Edward wanted nothing more than to be a saint. Well, he wanted to be famous, he wanted people to adore him, he wanted to feel like a great man that would be remembered by history, and if he could have had all of those together without becoming a saint then he would have gladly accepted and avoided dealing with the whole holy affair. But these things were not just freely given, so he wanted to be a saint, for saints got all of these things and more.
Growing up, the priest-men in his church said that saints were blessed men who now be prayed to by the people to intercede with God. This made all the people very reverent of the saints, and rich men left much of their money when they died so that monks could be paid to pray to the saints on their behalf (like it did anything). Bones of Saints or mere pieces of cloth said to have been touched by saints were worth more than treasure and land to commoners and fair people alike, for it was said that the mere bones of Saint Cuthbert were what made the English halt the Danes at Edington, and made the Danes convert to Christianity.
But Edward did not plan to die to become a Saint. Saints were people like the petty Saint Edmund, who had become a martyr after the Danes had peppered him with arrows, naked, his lands lost. Edward despised the resemblance of his name to that of Edmund. He did not intend to lose land, he intended to gain it by his glory, and gain more glory because of it. But the Priest-Men also spoke of arduously pious men, ascetics in some desert, pillar-saints who lived atop of ruins, who had become greatly revered for their closeness to God in life. Edward was not quite sure about the asceticism the ugly bishop who had held the sermon had insisted so thoroughly was the key to their sainthood, but the reassurance that people believed in and revered living saints (or was it saints-to-be?), reassured him.
So as a young man he left his town, atop a horse and with plenty of coin, for he was of good breeding, looking to become a saint.
He went to a small village, dressing himself in rags, and sat outside the town by the road. The villagers, who were poor and had to labor hard, at first did not pay him much more heed than a sideways glance, which offended him greatly, though he kept that unseeming emotion to himself. After a week, a man toiling to push a cart spoke to him in a rough voice “Who are you that you sit and do nothing all day for weeks?”. Smiling without moving his eyes, Edward said “I am Edward. And I share in the Kingdom of God”. The man, not the most pious, scoffed and said “then pray for us, for before any of us shall see that Kingdom, the taxman cometh to take all but our soul”. Edward had a great idea. He replied “I will pray for you then, so that the taxman may not ruin your livelihood”. The man scoffed, and he went and told all the curious villagers about the odd man.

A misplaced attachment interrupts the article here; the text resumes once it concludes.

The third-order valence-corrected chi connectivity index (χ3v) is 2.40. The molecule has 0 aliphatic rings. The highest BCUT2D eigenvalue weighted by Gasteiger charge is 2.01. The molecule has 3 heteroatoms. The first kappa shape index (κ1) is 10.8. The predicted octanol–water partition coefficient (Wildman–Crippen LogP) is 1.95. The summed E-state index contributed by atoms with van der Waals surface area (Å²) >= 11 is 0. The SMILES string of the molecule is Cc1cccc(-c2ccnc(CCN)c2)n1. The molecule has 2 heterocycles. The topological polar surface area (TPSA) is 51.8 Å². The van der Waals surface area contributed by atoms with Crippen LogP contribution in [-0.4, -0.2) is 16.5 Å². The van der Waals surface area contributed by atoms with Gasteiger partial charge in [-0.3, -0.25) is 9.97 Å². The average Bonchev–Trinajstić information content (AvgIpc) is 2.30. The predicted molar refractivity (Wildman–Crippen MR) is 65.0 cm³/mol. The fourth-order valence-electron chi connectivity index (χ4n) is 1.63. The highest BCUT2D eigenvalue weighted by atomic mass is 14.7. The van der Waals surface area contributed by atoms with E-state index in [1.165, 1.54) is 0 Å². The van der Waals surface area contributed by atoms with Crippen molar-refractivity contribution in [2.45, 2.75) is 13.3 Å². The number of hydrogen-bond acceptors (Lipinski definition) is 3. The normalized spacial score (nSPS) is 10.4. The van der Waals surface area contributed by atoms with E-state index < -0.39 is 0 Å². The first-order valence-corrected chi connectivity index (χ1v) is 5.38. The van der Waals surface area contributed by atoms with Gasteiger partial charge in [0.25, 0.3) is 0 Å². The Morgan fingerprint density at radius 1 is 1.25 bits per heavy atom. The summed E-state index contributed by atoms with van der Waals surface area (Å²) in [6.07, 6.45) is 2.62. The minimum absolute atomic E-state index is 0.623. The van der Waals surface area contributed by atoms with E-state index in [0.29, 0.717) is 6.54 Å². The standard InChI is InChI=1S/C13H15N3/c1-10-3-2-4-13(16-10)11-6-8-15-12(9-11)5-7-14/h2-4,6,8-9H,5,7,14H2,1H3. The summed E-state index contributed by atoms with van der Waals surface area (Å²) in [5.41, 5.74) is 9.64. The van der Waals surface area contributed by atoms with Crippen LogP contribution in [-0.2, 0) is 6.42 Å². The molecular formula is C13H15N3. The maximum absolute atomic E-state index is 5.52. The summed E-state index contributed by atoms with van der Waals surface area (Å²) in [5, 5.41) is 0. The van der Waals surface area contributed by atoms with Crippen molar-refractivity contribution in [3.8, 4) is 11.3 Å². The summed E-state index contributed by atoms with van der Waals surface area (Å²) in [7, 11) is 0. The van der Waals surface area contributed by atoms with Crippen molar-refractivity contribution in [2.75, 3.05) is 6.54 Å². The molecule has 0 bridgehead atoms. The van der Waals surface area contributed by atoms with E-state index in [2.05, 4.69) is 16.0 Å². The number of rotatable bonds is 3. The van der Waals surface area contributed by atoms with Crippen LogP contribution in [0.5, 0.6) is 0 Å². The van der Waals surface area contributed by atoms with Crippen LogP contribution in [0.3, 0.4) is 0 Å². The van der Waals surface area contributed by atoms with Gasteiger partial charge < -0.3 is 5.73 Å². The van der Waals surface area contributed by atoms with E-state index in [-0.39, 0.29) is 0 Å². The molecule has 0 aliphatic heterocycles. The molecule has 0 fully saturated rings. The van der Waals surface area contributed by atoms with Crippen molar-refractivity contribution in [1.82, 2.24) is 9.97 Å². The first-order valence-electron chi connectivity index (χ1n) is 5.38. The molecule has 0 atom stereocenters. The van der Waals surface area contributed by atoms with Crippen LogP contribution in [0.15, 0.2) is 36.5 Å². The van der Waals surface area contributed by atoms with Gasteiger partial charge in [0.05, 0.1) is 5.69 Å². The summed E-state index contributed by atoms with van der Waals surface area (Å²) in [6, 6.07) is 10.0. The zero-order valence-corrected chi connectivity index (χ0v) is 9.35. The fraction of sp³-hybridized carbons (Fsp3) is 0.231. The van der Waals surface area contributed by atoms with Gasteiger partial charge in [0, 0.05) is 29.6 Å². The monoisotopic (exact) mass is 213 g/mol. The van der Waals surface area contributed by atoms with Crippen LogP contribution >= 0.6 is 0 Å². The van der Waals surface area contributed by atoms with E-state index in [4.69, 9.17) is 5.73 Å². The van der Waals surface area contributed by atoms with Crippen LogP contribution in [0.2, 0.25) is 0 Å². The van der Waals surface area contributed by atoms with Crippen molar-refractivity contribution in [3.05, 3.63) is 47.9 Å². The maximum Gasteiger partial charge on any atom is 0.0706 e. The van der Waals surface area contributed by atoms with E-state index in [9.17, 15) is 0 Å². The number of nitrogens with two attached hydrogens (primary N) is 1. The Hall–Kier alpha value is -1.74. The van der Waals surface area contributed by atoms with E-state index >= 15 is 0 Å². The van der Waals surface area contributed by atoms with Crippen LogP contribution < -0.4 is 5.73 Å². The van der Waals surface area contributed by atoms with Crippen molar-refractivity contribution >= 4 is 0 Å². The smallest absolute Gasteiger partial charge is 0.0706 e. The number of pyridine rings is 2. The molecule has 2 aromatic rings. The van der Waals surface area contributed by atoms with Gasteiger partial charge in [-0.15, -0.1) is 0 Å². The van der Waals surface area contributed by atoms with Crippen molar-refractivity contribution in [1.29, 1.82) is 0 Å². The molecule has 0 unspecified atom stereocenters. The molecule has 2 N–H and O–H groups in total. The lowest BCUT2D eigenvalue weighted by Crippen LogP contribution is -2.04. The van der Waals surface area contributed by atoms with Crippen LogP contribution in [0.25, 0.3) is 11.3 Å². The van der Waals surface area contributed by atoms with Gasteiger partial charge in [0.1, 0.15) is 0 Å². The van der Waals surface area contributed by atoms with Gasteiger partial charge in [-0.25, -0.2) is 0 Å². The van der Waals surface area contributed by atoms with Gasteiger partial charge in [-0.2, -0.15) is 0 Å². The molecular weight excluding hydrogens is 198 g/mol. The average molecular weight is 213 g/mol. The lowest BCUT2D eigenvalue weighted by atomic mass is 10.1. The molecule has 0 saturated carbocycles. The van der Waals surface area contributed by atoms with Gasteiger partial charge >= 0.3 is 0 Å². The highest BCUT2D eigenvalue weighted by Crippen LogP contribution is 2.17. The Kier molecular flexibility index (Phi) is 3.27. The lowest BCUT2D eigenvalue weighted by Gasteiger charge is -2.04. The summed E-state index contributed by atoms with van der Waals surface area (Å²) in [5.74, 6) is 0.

That night, Edward took the horse from a stable nearby, where he had hidden it, and wrote hard to the nearby town, his pockets full of gold.
When the taxman came to the village, and the villagers were expecting soldiers to seize what little they had, for they could not pay, the taxman said that there had been a mistake and that they would not have to pay tax for the next year. Many cried and thanked their God. When the taxmen had left, they remembered the odd man that had prayed for them, and word spread across the villages of that shire.
Many came to Edward, and that day he felt as though he had gotten what he wanted. Like this he continued for years, pretending well, and gaining more and more. He even managed to get the estate he wanted, after he said that God had spoken to him, telling him that he should no longer be a wander, but a lord of God who ruled over Land. He even stopped pretending much, the people just believed that his suddenly more worldly character was the will of God.
But in his fourth year of Sainthood he became weary, for he knew that he would never be able to be honest with anyone, for when the people answered any of his deeds with “praise him” they meant their God, and he was not that. All his power, all his fame, his adoration, he realized that it all depended on a God he did not care for. He tried to drown his growing resentment in wine, after all, was he not a happy man? When that did not work he tried to warm his mind with music and tale, hiring countless bards, declaring that God was preparing for his Kingdom to arrive by giving the people a hint of it through song. But that did not ease his mind, indeed having to claim God commanded it made it worse. Then, lost and almost despairing of life entirely, he did the most drastic thing he could think of
To be continued